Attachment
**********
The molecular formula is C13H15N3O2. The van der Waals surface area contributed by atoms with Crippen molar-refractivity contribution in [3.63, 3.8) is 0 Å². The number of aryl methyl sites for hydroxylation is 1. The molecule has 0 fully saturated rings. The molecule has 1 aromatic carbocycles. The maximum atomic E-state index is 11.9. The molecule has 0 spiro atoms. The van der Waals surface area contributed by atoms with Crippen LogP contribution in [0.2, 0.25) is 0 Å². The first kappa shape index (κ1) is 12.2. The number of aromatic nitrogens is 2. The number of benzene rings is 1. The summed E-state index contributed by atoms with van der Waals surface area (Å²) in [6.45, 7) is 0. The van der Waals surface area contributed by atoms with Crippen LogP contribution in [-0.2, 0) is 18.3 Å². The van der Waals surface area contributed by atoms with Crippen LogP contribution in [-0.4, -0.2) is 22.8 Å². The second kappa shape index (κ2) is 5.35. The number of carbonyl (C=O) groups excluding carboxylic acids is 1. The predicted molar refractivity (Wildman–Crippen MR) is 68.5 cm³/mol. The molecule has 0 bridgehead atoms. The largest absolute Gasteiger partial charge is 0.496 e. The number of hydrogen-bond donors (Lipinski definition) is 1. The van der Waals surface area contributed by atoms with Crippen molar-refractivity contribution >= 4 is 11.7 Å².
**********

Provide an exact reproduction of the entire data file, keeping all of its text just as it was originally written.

The molecular formula is C13H15N3O2. The van der Waals surface area contributed by atoms with Crippen molar-refractivity contribution in [3.63, 3.8) is 0 Å². The number of aryl methyl sites for hydroxylation is 1. The molecule has 0 fully saturated rings. The molecule has 1 aromatic carbocycles. The maximum atomic E-state index is 11.9. The molecule has 0 spiro atoms. The van der Waals surface area contributed by atoms with Crippen LogP contribution in [0.2, 0.25) is 0 Å². The first kappa shape index (κ1) is 12.2. The number of aromatic nitrogens is 2. The number of benzene rings is 1. The summed E-state index contributed by atoms with van der Waals surface area (Å²) in [6.45, 7) is 0. The van der Waals surface area contributed by atoms with Crippen LogP contribution in [-0.2, 0) is 18.3 Å². The van der Waals surface area contributed by atoms with Crippen LogP contribution in [-0.4, -0.2) is 22.8 Å². The second kappa shape index (κ2) is 5.35. The number of carbonyl (C=O) groups excluding carboxylic acids is 1. The predicted molar refractivity (Wildman–Crippen MR) is 68.5 cm³/mol. The molecule has 0 bridgehead atoms. The largest absolute Gasteiger partial charge is 0.496 e. The number of hydrogen-bond donors (Lipinski definition) is 1. The van der Waals surface area contributed by atoms with Crippen molar-refractivity contribution >= 4 is 11.7 Å².